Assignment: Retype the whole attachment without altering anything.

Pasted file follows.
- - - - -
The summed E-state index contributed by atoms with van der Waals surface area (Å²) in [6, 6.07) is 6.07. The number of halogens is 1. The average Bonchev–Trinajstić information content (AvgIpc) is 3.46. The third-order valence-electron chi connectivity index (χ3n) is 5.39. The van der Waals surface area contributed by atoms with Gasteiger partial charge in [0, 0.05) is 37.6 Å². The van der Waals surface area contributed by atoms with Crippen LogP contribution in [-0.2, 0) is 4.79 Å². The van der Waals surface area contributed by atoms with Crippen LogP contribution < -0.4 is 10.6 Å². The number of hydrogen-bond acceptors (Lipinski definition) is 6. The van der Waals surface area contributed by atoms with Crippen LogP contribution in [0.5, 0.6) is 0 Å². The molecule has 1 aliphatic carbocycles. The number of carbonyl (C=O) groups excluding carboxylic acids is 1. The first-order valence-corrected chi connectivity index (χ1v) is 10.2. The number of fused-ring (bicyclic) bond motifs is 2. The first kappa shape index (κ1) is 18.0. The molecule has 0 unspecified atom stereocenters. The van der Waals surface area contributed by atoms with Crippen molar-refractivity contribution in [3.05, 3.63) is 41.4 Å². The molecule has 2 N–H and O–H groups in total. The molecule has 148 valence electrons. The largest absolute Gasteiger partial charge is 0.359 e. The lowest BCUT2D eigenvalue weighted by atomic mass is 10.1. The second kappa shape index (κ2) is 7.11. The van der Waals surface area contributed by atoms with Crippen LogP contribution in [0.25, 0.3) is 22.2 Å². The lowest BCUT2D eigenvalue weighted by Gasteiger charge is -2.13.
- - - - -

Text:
The summed E-state index contributed by atoms with van der Waals surface area (Å²) in [6, 6.07) is 6.07. The number of halogens is 1. The average Bonchev–Trinajstić information content (AvgIpc) is 3.46. The third-order valence-electron chi connectivity index (χ3n) is 5.39. The van der Waals surface area contributed by atoms with Gasteiger partial charge in [0, 0.05) is 37.6 Å². The van der Waals surface area contributed by atoms with Crippen LogP contribution in [-0.2, 0) is 4.79 Å². The van der Waals surface area contributed by atoms with Crippen LogP contribution < -0.4 is 10.6 Å². The number of hydrogen-bond acceptors (Lipinski definition) is 6. The van der Waals surface area contributed by atoms with Crippen LogP contribution in [0.5, 0.6) is 0 Å². The molecule has 1 aliphatic carbocycles. The number of carbonyl (C=O) groups excluding carboxylic acids is 1. The first-order valence-corrected chi connectivity index (χ1v) is 10.2. The number of fused-ring (bicyclic) bond motifs is 2. The first kappa shape index (κ1) is 18.0. The molecule has 0 unspecified atom stereocenters. The van der Waals surface area contributed by atoms with Crippen molar-refractivity contribution in [3.05, 3.63) is 41.4 Å². The molecule has 2 N–H and O–H groups in total. The molecule has 148 valence electrons. The largest absolute Gasteiger partial charge is 0.359 e. The lowest BCUT2D eigenvalue weighted by atomic mass is 10.1. The second kappa shape index (κ2) is 7.11. The van der Waals surface area contributed by atoms with Crippen LogP contribution in [0.25, 0.3) is 22.2 Å². The lowest BCUT2D eigenvalue weighted by Gasteiger charge is -2.13.